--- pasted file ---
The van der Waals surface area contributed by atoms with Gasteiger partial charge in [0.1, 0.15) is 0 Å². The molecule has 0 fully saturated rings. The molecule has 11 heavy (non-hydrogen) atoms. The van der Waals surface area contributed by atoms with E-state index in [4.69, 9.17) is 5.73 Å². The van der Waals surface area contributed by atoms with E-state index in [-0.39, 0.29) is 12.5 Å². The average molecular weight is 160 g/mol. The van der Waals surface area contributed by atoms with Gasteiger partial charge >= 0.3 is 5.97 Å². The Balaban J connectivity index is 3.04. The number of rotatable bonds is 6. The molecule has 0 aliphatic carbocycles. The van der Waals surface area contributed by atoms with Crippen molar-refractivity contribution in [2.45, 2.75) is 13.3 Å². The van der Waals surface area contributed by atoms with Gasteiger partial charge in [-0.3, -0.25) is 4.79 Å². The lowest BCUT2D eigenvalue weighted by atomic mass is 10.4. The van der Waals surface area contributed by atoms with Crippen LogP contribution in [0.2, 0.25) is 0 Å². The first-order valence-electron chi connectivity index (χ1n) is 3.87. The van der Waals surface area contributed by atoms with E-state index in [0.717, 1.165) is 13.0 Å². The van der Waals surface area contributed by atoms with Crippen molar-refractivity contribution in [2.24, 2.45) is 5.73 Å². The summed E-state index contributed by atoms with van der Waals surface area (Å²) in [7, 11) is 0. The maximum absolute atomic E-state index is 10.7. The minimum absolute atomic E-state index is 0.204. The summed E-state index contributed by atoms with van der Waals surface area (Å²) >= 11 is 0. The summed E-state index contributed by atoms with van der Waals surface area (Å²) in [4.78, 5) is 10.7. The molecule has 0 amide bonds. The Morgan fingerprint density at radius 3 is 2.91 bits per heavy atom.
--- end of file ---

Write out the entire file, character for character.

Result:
The van der Waals surface area contributed by atoms with Gasteiger partial charge in [0.1, 0.15) is 0 Å². The molecule has 0 fully saturated rings. The molecule has 11 heavy (non-hydrogen) atoms. The van der Waals surface area contributed by atoms with E-state index in [4.69, 9.17) is 5.73 Å². The van der Waals surface area contributed by atoms with E-state index in [-0.39, 0.29) is 12.5 Å². The average molecular weight is 160 g/mol. The van der Waals surface area contributed by atoms with Gasteiger partial charge >= 0.3 is 5.97 Å². The Balaban J connectivity index is 3.04. The number of rotatable bonds is 6. The molecule has 0 aliphatic carbocycles. The van der Waals surface area contributed by atoms with Crippen molar-refractivity contribution in [2.45, 2.75) is 13.3 Å². The van der Waals surface area contributed by atoms with Gasteiger partial charge in [-0.3, -0.25) is 4.79 Å². The lowest BCUT2D eigenvalue weighted by atomic mass is 10.4. The van der Waals surface area contributed by atoms with Crippen LogP contribution in [0.2, 0.25) is 0 Å². The first-order valence-electron chi connectivity index (χ1n) is 3.87. The van der Waals surface area contributed by atoms with E-state index in [0.717, 1.165) is 13.0 Å². The van der Waals surface area contributed by atoms with Crippen molar-refractivity contribution in [2.24, 2.45) is 5.73 Å². The summed E-state index contributed by atoms with van der Waals surface area (Å²) in [7, 11) is 0. The maximum absolute atomic E-state index is 10.7. The minimum absolute atomic E-state index is 0.204. The summed E-state index contributed by atoms with van der Waals surface area (Å²) >= 11 is 0. The summed E-state index contributed by atoms with van der Waals surface area (Å²) in [4.78, 5) is 10.7. The molecule has 0 amide bonds. The Morgan fingerprint density at radius 3 is 2.91 bits per heavy atom.